Nearly three out of every four Cubans in the country now eat less than ever before and skip meals because they have no food on hand. This does not happen in Burundi, Chad, or Niger, but in Cuba, and in the third decade of the twenty-first century.
This is revealed by a recent CubaData survey , in which 70.8% of respondents responded that they eat less food than ever before in their lives, and that there are days when they barely taste a bite. 28% of survey participants said they stay hungry every day of the month, because they do not have enough food.
The most worrying thing here is that that study was taken from April to December 2022 with monthly interviews up to 2,106 pardons, totaling 16,006. Crop and livestock production has further fallen since then, and there is less foreign exchange to import food. In other words, today that situation must have inevitably worsened.
MANGO AT BREAKFAST AND AT NIGHT, THANKS TO THAT WE SURVIVE
Recently, a report by Diario de Cuba revealed that in Santiago de Cuba, if it were not for mangoes, people would not be able to feed themselves. “We eat mango at breakfast and mango at night, thanks to that we survive; When the mango runs out, we’ll see what happens,” said one retiree.
In other words, Cuba is already on the cusp of a famine not seen in Cuba since the times of the genocidal Spanish colonial governor Valeriano Weyler, with his “Reconcentration” of 1896, that had tens of thousands of people dying of hunger.
In addition, this time hunger hits Cubans doubly: In one direction by way of the staggering food shortage, and in the other direction by way of the uncontrolled inflation that plagues the country; this inflation caused by a combination of poor and incompetent communist governing systems. The prices of many staple agricultural products triple in three or four months while wages stay stagnant. Overall, what the government does is aggravate everything with each passing day.
Let’s take a look at the scarcity and prices of five fundamental foods in the Cuban diet: rice, beans, pork, milk and vegetables.
Purchasing five pounds of rice devours 60% of a monthly minimum wage in Cuba.
Rice; this valuable cereal was never lacking in the diet of Cubans for almost 200 years, until the Castros arrived. In 1959, national consumption was 700,000 tons, but in 2022, only 120,000 tons were produced and there is no money to import the missing rice. The price in January 2023 was 170 pesos per pound of rice, and now in July it is 250 pesos. Just 5 pounds of rice gobbles up 40% of a monthly minimum wage (which is 2,100 pesos).
Beans, key for their vegetable protein content, are now at 160 pesos a pound. The national consumption is about 70,000 tons but the country only 23,000 tons and there is no foreign currency to import the missing 47,000 tons. Before 1959, the island produced 70% of the national consumption of beans and the other 30% was imported. Today, it is the other way around.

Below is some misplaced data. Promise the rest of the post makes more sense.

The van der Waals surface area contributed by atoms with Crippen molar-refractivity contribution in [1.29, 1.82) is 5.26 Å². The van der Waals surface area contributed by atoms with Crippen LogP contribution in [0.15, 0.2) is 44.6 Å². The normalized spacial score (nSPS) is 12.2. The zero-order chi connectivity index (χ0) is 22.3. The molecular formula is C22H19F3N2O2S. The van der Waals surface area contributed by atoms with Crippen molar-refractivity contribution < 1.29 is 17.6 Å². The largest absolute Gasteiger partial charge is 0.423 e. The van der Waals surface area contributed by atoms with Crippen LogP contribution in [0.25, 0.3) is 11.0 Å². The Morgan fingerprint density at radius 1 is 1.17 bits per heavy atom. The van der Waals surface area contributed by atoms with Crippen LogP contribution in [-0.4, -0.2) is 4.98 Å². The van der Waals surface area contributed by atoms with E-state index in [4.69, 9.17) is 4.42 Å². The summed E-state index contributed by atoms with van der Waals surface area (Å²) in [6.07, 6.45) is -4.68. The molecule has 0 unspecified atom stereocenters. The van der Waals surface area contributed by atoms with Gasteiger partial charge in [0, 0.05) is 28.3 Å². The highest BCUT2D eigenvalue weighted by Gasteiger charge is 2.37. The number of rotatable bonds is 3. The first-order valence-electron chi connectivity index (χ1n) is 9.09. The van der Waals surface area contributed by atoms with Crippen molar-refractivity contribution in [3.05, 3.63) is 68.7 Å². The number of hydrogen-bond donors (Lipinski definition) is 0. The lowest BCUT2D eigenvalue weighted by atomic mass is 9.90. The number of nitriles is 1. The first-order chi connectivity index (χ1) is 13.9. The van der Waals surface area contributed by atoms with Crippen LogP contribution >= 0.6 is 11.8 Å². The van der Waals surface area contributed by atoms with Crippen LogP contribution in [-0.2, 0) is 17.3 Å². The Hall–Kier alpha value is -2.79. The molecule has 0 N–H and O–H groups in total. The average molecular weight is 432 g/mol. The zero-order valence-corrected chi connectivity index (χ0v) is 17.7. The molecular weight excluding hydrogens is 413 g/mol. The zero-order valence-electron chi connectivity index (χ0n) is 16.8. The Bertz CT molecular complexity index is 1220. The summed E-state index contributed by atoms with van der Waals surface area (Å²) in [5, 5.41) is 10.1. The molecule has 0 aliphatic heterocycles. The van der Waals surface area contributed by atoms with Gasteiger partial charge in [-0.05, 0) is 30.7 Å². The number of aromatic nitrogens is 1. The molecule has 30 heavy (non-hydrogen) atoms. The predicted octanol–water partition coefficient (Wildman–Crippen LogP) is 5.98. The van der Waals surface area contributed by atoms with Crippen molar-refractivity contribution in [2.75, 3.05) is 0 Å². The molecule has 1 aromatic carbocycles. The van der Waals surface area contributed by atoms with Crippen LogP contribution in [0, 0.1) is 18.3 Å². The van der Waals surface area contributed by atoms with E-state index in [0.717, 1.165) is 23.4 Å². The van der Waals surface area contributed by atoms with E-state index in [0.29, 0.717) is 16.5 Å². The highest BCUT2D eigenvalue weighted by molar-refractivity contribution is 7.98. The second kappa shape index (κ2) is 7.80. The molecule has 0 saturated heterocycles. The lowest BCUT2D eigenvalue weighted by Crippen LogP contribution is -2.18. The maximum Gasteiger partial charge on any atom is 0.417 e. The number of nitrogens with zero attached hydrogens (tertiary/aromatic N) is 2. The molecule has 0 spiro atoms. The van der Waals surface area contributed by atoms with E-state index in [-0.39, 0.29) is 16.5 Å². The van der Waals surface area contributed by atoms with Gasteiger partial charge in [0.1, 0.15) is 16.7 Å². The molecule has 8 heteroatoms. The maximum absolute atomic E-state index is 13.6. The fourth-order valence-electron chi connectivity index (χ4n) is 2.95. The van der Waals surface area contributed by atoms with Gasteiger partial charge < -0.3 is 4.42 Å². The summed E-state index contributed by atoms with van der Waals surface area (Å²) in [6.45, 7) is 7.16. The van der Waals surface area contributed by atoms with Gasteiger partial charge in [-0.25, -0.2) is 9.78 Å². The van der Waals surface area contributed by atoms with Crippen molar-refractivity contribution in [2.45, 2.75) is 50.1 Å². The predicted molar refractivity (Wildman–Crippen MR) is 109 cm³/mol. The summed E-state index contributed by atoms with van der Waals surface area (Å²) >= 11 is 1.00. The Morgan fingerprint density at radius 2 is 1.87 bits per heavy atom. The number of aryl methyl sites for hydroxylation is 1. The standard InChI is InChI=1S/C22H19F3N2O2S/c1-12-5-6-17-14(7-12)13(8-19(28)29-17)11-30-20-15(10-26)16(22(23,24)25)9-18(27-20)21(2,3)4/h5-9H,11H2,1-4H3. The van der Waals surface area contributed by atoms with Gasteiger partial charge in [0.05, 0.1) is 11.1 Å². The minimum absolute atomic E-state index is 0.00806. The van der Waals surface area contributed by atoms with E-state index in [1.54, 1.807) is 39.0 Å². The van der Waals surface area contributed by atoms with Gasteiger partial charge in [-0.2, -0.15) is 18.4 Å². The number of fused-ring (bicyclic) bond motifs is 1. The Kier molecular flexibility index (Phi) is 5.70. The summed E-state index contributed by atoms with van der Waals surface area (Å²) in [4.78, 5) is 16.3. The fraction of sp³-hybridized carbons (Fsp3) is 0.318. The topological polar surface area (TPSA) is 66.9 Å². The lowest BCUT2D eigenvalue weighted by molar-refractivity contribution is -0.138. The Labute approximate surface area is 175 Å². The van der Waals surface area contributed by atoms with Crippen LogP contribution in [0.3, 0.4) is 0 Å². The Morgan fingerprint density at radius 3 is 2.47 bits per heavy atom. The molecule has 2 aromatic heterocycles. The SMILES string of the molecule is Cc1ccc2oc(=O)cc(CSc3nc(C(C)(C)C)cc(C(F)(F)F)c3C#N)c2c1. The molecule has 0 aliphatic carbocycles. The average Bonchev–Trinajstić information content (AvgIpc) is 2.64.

Pork went from 200,000 tons produced in 2017, to only 25,000 tons produced in 2022, and no one knows how many tons it will be in 2023. The dictatorship pays producers prices that do not cover their production costs but continues to force them to hand over their production to the state. The regime hands down sentences of “illicit enrichment” for breeders who produce quantities higher than those authorized by the communist Big Brother.
IF PORK “SHOWS UP”, A 4 POUND PURCHASE SWALLOWS A MINIMUM WAGE.
The regime does spend foreign dollars, many of them, on building hotels, while drastically reducing the import of feed, and that of corn and soybeans to produce feed. That’s why the pound of pork ranges between 450 and 500 pesos per pound. That is, 4 pounds of pork takes almost an entire monthly minimum wage.
As for cow’s milk, it is no longer regularly received by children up to 7 years old, nor by the elderly on medical diets. The regime admitted that there are fewer cows for milking than 30 years ago, about 300,000 thousand, for 10.6 million inhabitants.
Before Castro’s “Agrarian Reform” there were 940,000 cows for milking, which produced almost 1,000 million liters of fresh milk, at a rate of half a liter of milk per day for each inhabitant. Today it does not produce even a third of what it did 65 years ago, and for almost twice as many inhabitants.
For the rest, so far in 2023 the production of spices and vegetables has decreased sharply, as reported by the government itself, to the point that there is no sweet potatoes grown on the fertile tropical island.
NOT EVEN THE SO-CALLED SWEET POTATO CAN KILL CUBANS HUNGER.
“My mother told me that during the time of Gerardo Machado, his family went through so many needs that they could only eat corn flour and sweet potato, (…) Well, there is not even that now, I can’t afford to buy sweet potatoes at that price.”
This is how the 66-year-old man from Villa Clara named William (he did not say his last name) summarized to the independent newspaper “14yMedio” how high the level of inflation derived from the shortage of agricultural products in Cuba had become. The sweet potato was at 15 pesos per pound in January 2023, and by July it was at 50 pesos, rising by 233%; William clarified “and most are chopped (…) you have to throw away a good part” of what you buy.” That food was never missing in Cuba or at the table even in the humblest of families. It was given so easily, inexpensively and so abundantly, that sweet potatoes were thrown to the pigs (they love it).
In short, hunger in Cuba is “over dark brown.”, as Cubans say, meaning far overdue. No sweet potato is at hand. Three Cubans out of four eat less and worse than ever before in their lives.
It is necessary to denounce before the world this crime against humanity that in slow motion commits the tyranny of Raúl “the Cruel” Castro.
*Translated by: Kiele Cabrera